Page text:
ConCourt Raises Welfare of Animals to a Constitutional Issue

13 February 2017

Case Summary: Janah Miller

In a spearheading judgment the Constitutional Court in National Society for the Prevention of Cruelty to Animals (NSPCA) v Minister of Justice and Constitutional Development and others elevated the welfare of animals to a constitutional issue.

The Constitutional Court was called upon to consider whether the NSPCA is entitled to privately prosecute crimes of animal cruelty connected to its mandate. The matter required the Court to consider the legislative role and mandate of the NSPCA as prescribed in the Societies for the Prevention of Cruelty to Animals Act (SPCA) and the Animal Protection Act (APA), with regard to provisions in the Criminal Procedure Act dealing with private prosecutions.

The issue of whether the NSPCA can initiate a private prosecution arose when the NSPCA became aware of a religious sacrificial slaughter of two camels in front of a crowd. The slaughter was attended by a number of NSCPA officials, who regarded the process as being cruel and inhumane. The procedure entailed the slicing open of the camels’ throats until the slit was deep enough for the animal to bleed out. This required that the one camel had to be sliced eight times; the other three. In an act of compassion, an NSPCA inspector shot both animals to relieve them of their suffering.

The NSPCA referred the matter to the National Prosecuting Authority (NPA) on the basis that the religious slaughter amounted to an animal cruelty offence in contravention of the APA. Despite overwhelming evidence, the NPA decided not to initiate criminal proceedings. This spurred the NSPCA to want to initiate a private prosecution in terms of the CPA.

The CPA makes provision for two types of private prosecutions in circumstances where the NPA decides not initiate criminal proceedings. In terms of section 7 of the CPA, any private person who proves some substantial and peculiar interest may initiate a private prosecution, provided the NSPCA issues the person with a certificate nolle prosequi (refusal to prosecute). In terms of section 8 of the CPA any body may institute criminal proceedings where the right of prosecution is expressly conferred in terms of a statutory provision.

The NSCPA initially relied on section 7, providing for private prosecution by a private person. However, the NPA refused to issue it with a certificate nolle prosequi on the basis that “private person” in section 7 of the CPA should be interpreted to only include natural persons and not also juristic persons. The NPA was of the view that the NSCPA should rather have relied on section 8 of the CPA as the objects of the NSCPA operate for the benefit of the public.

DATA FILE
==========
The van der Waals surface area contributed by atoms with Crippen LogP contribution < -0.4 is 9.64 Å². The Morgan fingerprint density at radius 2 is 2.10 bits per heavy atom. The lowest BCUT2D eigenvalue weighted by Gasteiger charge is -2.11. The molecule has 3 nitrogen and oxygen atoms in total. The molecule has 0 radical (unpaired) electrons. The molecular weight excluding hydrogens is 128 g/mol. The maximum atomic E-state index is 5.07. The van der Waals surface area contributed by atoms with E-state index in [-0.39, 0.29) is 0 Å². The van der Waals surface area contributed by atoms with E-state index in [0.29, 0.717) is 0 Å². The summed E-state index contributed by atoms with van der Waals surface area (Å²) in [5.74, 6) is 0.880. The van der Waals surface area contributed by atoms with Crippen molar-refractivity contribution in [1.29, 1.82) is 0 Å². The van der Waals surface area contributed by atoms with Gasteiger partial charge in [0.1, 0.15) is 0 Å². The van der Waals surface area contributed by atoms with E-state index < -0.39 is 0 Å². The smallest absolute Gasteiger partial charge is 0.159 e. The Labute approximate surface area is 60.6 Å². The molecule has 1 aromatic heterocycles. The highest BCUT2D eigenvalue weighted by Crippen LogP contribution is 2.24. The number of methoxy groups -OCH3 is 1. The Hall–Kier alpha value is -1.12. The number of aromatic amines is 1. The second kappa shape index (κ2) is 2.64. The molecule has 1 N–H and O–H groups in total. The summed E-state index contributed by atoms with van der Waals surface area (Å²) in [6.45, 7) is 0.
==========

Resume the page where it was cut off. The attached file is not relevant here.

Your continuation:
The NSCPA decided to challenge the NPA’s distinction between natural persons and juristic persons in the interpretation of private persons arguing that this distinction amounted to unfair discrimination in contravention of section 9 of the Constitution. Both the High Court and the Supreme Court of Appeal rejected the NSCPA’s argument. Both courts further found that the NSCPA is a public body for purposes of section 8 of the CPA which confers a right of private prosecution on a body where a statutory provision expressly confers such power. However, both courts held that the SPCA Act does not confer a right of private prosecution on the NSCPA.

In the Constitutional Court the NSCPA advanced an alternative argument during oral submissions arguing that the SCPA Act confers it with a statutory power to institute private prosecutions and therefore that it was entitled to do so in terms of section 8 of the CPA. This is the argument initially relied on the respondents. The Constitutional Court allowed the NSCPA to raise the argument so late in the proceedings on the basis that it was sufficiently before the court.